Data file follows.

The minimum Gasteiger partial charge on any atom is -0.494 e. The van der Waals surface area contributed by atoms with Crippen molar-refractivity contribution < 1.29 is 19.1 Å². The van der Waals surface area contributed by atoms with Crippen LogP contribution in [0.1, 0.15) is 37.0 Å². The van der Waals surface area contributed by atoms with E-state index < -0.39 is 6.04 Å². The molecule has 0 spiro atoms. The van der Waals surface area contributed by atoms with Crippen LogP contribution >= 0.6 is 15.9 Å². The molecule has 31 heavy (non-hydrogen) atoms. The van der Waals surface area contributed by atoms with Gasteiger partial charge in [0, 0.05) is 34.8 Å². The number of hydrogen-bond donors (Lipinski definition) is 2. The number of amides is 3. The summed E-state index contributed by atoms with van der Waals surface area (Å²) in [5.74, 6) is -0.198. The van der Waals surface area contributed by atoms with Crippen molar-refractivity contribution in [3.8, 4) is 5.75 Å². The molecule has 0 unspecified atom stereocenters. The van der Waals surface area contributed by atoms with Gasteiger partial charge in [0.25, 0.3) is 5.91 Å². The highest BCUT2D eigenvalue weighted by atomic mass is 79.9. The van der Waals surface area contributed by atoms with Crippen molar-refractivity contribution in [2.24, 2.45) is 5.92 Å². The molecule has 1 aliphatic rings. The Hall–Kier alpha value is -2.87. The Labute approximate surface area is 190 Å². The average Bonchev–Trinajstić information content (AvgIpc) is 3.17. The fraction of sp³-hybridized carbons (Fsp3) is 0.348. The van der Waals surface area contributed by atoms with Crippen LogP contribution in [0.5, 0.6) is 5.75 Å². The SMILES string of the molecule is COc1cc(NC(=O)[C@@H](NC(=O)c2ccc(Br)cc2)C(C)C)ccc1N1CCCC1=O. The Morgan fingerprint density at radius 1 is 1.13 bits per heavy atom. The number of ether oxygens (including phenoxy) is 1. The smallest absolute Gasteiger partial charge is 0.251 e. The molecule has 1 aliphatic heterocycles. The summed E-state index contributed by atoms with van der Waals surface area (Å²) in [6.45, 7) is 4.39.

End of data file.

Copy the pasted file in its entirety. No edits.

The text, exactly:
The minimum Gasteiger partial charge on any atom is -0.494 e. The van der Waals surface area contributed by atoms with Crippen molar-refractivity contribution < 1.29 is 19.1 Å². The van der Waals surface area contributed by atoms with Crippen LogP contribution in [0.1, 0.15) is 37.0 Å². The van der Waals surface area contributed by atoms with E-state index < -0.39 is 6.04 Å². The molecule has 0 spiro atoms. The van der Waals surface area contributed by atoms with Crippen LogP contribution >= 0.6 is 15.9 Å². The molecule has 31 heavy (non-hydrogen) atoms. The van der Waals surface area contributed by atoms with Gasteiger partial charge in [0, 0.05) is 34.8 Å². The number of hydrogen-bond donors (Lipinski definition) is 2. The number of amides is 3. The summed E-state index contributed by atoms with van der Waals surface area (Å²) in [5.74, 6) is -0.198. The van der Waals surface area contributed by atoms with Crippen molar-refractivity contribution in [3.8, 4) is 5.75 Å². The molecule has 0 unspecified atom stereocenters. The van der Waals surface area contributed by atoms with Gasteiger partial charge in [0.25, 0.3) is 5.91 Å². The highest BCUT2D eigenvalue weighted by atomic mass is 79.9. The van der Waals surface area contributed by atoms with Crippen molar-refractivity contribution in [2.24, 2.45) is 5.92 Å². The molecule has 1 aliphatic rings. The Hall–Kier alpha value is -2.87. The Labute approximate surface area is 190 Å². The average Bonchev–Trinajstić information content (AvgIpc) is 3.17. The fraction of sp³-hybridized carbons (Fsp3) is 0.348. The van der Waals surface area contributed by atoms with Crippen LogP contribution in [0.5, 0.6) is 5.75 Å². The SMILES string of the molecule is COc1cc(NC(=O)[C@@H](NC(=O)c2ccc(Br)cc2)C(C)C)ccc1N1CCCC1=O. The Morgan fingerprint density at radius 1 is 1.13 bits per heavy atom. The number of ether oxygens (including phenoxy) is 1. The smallest absolute Gasteiger partial charge is 0.251 e. The molecule has 1 aliphatic heterocycles. The summed E-state index contributed by atoms with van der Waals surface area (Å²) in [6.45, 7) is 4.39.